Barnard credits his drive to his dyslexia, which forced him to work harder than his peers in school, gave him the ambition to prove himself to them and meant “I could see things a little bit differently than others”. 

His vision for the business that became Goodleap was to bundle loans for solar installations, connecting lenders needing a sustainable finance story, a fragmented industry of manufacturers and installers, and homeowners wanting lower power bills and carbon footprints. 

The company has financed $23bn of solar equipment, batteries and other sustainable fixtures, with default rates on its loans of less than 1 per cent.

Barnard’s pitch has persuaded private-market investors to put $2.25bn into Goodleap and helped him build an eclectic advisory council, which includes Jeff Immelt, the former GE chief executive, actor Edward Norton and NFL star Tony Gonzalez.

“[Goodleap] uses technology to link Wall Street to somebody who’s in Tucson putting solar panels on their roof. That is easy to say and hard to do,” says Immelt. “[Barnard] has a really compelling back-story and that transforms itself into an incredible drive.”

“Really good people know how to forcefully drive and listen at the same time,” he adds. “Hayes is one of these guys who can move at 100mph in a very driven way but at the same time be accepting feedback and [asking] ‘what can I do better?’”

Barnard admits that two years ago the company gave “serious consideration” to going public to give them liquidity but pulled back. An IPO is still “always on the table”, he says, but won’t happen this year.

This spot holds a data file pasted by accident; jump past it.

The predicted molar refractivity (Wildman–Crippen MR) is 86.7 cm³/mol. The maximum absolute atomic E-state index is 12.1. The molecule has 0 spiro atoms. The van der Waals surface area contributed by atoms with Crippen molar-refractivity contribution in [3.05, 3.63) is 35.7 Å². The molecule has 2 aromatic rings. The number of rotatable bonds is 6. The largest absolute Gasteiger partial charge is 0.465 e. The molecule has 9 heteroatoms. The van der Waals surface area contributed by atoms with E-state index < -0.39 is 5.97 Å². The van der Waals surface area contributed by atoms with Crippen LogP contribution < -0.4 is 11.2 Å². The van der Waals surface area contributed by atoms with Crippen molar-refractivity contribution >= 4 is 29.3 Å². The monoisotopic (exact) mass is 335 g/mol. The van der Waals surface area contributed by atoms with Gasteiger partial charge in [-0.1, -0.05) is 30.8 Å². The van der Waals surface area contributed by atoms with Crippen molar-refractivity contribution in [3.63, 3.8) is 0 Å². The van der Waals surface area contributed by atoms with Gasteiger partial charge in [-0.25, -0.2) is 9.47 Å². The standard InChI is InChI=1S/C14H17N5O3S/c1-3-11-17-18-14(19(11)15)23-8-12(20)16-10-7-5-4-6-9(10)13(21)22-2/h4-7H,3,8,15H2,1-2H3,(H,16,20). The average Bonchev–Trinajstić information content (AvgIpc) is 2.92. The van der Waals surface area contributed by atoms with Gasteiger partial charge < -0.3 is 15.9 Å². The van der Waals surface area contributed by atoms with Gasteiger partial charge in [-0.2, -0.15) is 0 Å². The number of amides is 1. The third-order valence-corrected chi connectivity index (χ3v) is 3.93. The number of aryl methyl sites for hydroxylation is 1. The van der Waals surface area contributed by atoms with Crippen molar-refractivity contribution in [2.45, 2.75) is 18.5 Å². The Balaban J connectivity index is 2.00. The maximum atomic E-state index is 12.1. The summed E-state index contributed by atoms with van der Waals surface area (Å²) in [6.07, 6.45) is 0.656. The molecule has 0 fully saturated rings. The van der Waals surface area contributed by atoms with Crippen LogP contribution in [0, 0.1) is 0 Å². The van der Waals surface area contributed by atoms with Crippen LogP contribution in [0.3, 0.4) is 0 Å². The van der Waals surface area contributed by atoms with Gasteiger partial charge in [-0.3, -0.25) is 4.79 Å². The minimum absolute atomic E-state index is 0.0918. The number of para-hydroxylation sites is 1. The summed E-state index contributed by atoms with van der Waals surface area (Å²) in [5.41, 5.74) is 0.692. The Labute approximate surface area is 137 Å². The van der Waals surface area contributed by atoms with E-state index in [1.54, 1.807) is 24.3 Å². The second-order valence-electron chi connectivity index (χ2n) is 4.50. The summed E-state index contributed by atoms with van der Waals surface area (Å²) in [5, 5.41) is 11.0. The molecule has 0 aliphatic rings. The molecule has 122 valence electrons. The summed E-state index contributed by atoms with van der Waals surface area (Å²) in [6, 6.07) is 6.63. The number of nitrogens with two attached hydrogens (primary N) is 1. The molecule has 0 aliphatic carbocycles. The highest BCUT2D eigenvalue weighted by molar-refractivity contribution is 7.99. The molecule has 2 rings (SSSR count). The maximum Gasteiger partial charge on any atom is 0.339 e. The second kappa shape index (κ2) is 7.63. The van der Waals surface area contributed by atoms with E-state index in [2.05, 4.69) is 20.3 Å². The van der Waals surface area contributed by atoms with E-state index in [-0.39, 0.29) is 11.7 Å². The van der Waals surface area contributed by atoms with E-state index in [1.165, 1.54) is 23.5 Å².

After his scarring rejection in Sacramento, Barnard has honed his thoughts on how to be persuasive to his employees. His thesis is that the strongest leaders are the ones who focus on people: in a world where good ideas will be copied, companies must execute better than their rivals, he says, “and if you’re going to win the execution competition, you have to win the talent competition.”

They do that by satisfying top performers’ need for a sense of mission, according to Barnard. His recent distillation of that mission into a two-page document exhorts colleagues to “live for impact” and “sail blue oceans”. 

Barnard has built a philanthropic agenda into Goodleap’s business model. After his setbacks in 2008, he took his top team to Mali to build a school. There he saw the need for electricity to power classrooms and clean water for people drinking “poison”. 

GivePower employees distribute fresh drinking water in Likoni, Kenya. Barnard set up the non-profit to deploy solar-powered water and energy systems worldwide © GivePower

So within a few years of launching his solar business, he set up a non-profit group. GivePower deploys solar-powered water and energy systems everywhere, from schools to elephant orphanages in countries from Nicaragua to Nepal. 

Goodleap covers GivePower’s overheads but much of its funding comes from companies, whose donations give them a social responsibility programme and the opportunity to send employees on team-building treks to install its systems. 

Barnard describes the brainwave when he worked out this funding model, in the shower on a yacht in Croatia, as “one of the best I’ve ever had in my life”.

He has taken his son and two daughters on those treks, saying he hopes “to shape their hearts”. Does he worry that, without the tougher start in life he had, they will lack his ambition? 

“I think they are driven by mission and purpose,” he replies, “and that’s all I can hope for. But they’re not driven as much by fear as I was.” If his kids have daddy issues, they will not include the worry that their father might leave them unable to pay the rent. 

At 51, meanwhile, Barnard still claims to worry that he could “lose it all tomorrow”. But, he adds: “I’ve learnt to dance with my fear a little bit.”